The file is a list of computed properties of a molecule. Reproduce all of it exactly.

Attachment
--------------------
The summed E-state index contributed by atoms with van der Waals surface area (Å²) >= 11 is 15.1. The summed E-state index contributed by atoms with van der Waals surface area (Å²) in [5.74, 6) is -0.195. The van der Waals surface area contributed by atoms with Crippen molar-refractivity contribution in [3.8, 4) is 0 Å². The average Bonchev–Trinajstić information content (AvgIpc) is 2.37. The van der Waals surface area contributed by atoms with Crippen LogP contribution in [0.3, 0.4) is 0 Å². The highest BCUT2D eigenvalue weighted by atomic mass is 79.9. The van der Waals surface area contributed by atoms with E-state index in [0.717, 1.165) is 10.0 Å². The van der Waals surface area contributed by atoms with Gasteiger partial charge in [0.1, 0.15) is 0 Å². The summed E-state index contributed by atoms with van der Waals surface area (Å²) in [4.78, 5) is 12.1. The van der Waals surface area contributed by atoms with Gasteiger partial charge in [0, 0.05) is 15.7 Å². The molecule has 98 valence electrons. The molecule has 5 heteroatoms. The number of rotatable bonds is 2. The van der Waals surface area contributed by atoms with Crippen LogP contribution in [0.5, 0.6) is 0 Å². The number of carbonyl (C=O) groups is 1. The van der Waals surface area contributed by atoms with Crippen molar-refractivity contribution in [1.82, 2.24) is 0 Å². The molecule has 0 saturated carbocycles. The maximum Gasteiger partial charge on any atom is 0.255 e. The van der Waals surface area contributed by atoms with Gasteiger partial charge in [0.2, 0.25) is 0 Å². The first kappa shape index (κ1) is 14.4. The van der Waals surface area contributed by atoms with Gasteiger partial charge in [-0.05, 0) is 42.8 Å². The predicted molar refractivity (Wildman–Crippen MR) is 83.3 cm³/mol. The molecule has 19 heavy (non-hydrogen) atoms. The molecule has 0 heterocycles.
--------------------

The summed E-state index contributed by atoms with van der Waals surface area (Å²) >= 11 is 15.1. The summed E-state index contributed by atoms with van der Waals surface area (Å²) in [5.74, 6) is -0.195. The van der Waals surface area contributed by atoms with Crippen molar-refractivity contribution in [3.8, 4) is 0 Å². The average Bonchev–Trinajstić information content (AvgIpc) is 2.37. The van der Waals surface area contributed by atoms with Crippen LogP contribution in [0.3, 0.4) is 0 Å². The highest BCUT2D eigenvalue weighted by atomic mass is 79.9. The van der Waals surface area contributed by atoms with E-state index in [0.717, 1.165) is 10.0 Å². The van der Waals surface area contributed by atoms with Gasteiger partial charge in [0.1, 0.15) is 0 Å². The summed E-state index contributed by atoms with van der Waals surface area (Å²) in [4.78, 5) is 12.1. The van der Waals surface area contributed by atoms with Gasteiger partial charge in [0, 0.05) is 15.7 Å². The molecule has 98 valence electrons. The molecule has 5 heteroatoms. The number of rotatable bonds is 2. The van der Waals surface area contributed by atoms with Crippen LogP contribution in [0.5, 0.6) is 0 Å². The number of carbonyl (C=O) groups is 1. The van der Waals surface area contributed by atoms with Crippen molar-refractivity contribution in [1.82, 2.24) is 0 Å². The molecule has 0 saturated carbocycles. The maximum Gasteiger partial charge on any atom is 0.255 e. The van der Waals surface area contributed by atoms with Gasteiger partial charge in [0.2, 0.25) is 0 Å². The first kappa shape index (κ1) is 14.4. The van der Waals surface area contributed by atoms with Gasteiger partial charge in [-0.05, 0) is 42.8 Å². The predicted molar refractivity (Wildman–Crippen MR) is 83.3 cm³/mol. The molecule has 19 heavy (non-hydrogen) atoms. The molecule has 0 heterocycles.